The birth rate for U.S. teens aged 15–19 years hit a record low in 2010, according to a report released today by the Centers for Disease Control and Prevention.
“Births: Preliminary Data for 2010,” from CDC’s National Center for Health Statistics is based on an analysis of nearly 100 percent of birth records collected in all 50 states, the District of Columbia and U.S. territories.
The birth rate for teenagers aged 15–19 has declined for the last three years and 17 out of the past 19 years, falling to 34.3 births per 1,000 teenagers in 2010 – a 9 percent decline from 2009 and the lowest rate ever recorded in nearly seven decades of collecting data. Birth rates for younger and older teenagers and for all race/ethnic groups reached historic lows in 2010.
The report also documented the first decline in the rate of cesarean deliveries since 1996. In 2010, the cesarean section rate was 32.8, down slightly from 32.9 in 2009.
- The total number of births in the United States declined 3 percent, from 4,130,665 in 2009 to 4,000,279 in 2010.
- The overall fertility rate also fell by 3 percent from 66.2 births per 1,000 females aged 15–44 in 2009 to 64.1 in 2010. This is the third straight decline for the overall fertility rate in the United States.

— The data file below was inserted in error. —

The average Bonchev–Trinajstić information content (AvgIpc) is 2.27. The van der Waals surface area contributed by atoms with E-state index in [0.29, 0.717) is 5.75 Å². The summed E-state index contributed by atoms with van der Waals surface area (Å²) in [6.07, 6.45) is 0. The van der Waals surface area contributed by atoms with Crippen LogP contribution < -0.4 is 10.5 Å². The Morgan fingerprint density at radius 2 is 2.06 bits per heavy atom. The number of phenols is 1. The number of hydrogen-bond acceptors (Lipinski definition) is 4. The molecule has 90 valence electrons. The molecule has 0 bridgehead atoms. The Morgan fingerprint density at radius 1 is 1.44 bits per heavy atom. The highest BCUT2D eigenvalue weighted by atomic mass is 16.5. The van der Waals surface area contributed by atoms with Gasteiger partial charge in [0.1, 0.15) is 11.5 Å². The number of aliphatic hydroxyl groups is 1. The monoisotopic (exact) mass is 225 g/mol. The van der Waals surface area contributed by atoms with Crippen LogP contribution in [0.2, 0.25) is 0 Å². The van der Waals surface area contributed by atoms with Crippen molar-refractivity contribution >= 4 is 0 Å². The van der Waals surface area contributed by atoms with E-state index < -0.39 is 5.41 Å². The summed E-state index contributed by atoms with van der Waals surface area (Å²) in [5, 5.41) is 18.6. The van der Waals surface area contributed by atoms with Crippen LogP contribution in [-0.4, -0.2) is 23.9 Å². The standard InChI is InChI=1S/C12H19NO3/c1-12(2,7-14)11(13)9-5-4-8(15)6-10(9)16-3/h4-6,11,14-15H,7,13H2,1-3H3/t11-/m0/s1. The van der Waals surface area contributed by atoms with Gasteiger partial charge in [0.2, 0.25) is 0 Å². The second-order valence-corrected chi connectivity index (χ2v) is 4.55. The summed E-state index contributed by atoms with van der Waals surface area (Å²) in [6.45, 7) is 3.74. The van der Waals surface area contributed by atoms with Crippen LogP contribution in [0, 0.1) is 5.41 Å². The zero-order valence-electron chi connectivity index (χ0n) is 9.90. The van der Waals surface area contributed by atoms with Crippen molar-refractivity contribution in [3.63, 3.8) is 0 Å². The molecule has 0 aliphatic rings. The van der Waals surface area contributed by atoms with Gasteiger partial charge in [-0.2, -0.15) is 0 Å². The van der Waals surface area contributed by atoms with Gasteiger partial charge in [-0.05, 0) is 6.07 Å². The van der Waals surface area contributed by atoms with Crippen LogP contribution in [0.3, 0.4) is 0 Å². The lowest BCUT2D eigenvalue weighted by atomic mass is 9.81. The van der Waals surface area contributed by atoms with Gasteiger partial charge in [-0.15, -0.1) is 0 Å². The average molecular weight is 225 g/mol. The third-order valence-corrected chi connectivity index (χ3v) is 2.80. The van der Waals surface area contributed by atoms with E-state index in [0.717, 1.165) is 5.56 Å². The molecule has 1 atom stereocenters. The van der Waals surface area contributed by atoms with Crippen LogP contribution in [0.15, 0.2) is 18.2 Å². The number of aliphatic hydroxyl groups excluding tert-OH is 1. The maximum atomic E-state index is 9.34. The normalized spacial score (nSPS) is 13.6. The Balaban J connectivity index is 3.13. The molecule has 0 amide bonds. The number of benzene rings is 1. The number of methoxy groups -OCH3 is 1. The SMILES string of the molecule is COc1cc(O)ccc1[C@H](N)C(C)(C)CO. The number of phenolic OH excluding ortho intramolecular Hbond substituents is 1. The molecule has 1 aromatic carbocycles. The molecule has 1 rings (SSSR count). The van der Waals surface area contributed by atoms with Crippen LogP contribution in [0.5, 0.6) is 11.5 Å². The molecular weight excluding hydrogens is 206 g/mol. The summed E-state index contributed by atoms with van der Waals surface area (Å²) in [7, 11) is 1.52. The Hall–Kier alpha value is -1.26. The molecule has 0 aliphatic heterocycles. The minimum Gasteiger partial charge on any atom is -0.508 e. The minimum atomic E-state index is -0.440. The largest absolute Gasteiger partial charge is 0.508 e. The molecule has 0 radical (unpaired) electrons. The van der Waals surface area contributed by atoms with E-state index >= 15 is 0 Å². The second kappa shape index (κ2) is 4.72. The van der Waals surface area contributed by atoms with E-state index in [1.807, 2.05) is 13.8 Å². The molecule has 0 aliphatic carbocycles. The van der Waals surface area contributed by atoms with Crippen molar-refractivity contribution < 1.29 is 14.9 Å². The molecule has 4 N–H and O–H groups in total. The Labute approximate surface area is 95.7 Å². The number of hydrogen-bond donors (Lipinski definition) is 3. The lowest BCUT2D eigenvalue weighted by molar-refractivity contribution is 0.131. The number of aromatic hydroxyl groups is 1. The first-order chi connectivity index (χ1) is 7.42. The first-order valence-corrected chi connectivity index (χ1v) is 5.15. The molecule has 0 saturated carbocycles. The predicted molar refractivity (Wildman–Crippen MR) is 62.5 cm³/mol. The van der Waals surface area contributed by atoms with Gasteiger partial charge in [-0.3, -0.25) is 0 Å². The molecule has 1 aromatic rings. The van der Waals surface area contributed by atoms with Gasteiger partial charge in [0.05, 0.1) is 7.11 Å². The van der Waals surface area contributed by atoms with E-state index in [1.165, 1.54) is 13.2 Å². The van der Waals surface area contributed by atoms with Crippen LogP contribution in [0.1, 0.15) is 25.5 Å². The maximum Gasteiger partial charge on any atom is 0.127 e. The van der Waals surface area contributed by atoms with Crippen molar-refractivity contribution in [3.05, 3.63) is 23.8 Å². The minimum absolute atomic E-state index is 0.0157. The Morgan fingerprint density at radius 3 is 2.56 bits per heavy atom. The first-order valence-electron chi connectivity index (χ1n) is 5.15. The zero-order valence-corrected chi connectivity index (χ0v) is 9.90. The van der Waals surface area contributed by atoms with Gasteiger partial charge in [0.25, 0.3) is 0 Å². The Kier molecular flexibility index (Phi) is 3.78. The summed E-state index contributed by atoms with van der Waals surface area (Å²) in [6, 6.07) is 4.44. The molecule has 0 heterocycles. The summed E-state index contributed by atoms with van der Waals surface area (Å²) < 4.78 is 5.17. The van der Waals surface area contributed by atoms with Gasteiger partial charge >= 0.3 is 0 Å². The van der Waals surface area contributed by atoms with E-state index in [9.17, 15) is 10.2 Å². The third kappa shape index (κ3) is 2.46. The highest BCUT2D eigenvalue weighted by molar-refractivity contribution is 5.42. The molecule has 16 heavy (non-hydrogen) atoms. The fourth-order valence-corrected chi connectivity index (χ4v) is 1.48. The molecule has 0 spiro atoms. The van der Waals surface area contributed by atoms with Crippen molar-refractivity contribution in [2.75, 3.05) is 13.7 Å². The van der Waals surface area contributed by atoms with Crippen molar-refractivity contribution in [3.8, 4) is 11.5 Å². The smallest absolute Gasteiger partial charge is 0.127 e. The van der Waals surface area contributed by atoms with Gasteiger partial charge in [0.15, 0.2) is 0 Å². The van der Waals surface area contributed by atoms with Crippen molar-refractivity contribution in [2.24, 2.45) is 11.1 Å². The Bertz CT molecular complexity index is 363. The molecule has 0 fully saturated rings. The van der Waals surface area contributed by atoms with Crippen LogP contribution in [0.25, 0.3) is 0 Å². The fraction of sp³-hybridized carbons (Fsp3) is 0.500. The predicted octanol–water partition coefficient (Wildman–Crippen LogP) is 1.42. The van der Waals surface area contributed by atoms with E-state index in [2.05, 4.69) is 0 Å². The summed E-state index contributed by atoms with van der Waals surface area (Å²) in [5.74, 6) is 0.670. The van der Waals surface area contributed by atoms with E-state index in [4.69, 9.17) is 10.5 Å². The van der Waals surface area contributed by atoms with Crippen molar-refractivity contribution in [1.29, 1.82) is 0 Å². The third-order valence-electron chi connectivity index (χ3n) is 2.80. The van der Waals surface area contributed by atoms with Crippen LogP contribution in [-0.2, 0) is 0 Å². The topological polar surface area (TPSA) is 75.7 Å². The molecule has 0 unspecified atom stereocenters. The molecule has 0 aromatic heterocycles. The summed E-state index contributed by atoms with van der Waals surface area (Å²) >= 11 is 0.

- The total number of births to unmarried mothers declined for the second year in a row to 1,633,785, down from 1,693,658 in 2009.
- The birth rate for unmarried mothers also fell to 47.7 per 1,000 unmarried mothers in 2010 compared to 49.9 in 2009. The percentage of births to unmarried mothers also declined slightly in 2010 to 40.8 percent compared to 41 percent in 2009.
- The birth rate for women in their early twenties fell 6 percent in 2010. The rates also fell for women in their late twenties and thirties. However, the birth rate for women in their early forties increased to 10.2 per 1,000 women 2010 compared to 10 in 2009, making it the highest birth rate for this age group since 1967.
- The preterm birth rate declined for the fourth straight year in 2010, to just under 12 percent of all births (11.99) – a 6 percent drop from 2006.
- The low birthweight rate was essentially unchanged between 2009 and 2010 at less than 8.2 percent in 2010, but is down slightly from the record high of 8.3 in 2006.
The full report is available at: http://www.cdc.gov/nchs/data/nvsr/nvsr60/nvsr60_02.pdf .
CDC 24/7: Saving Lives. Protecting People. Saving Money Through Prevention.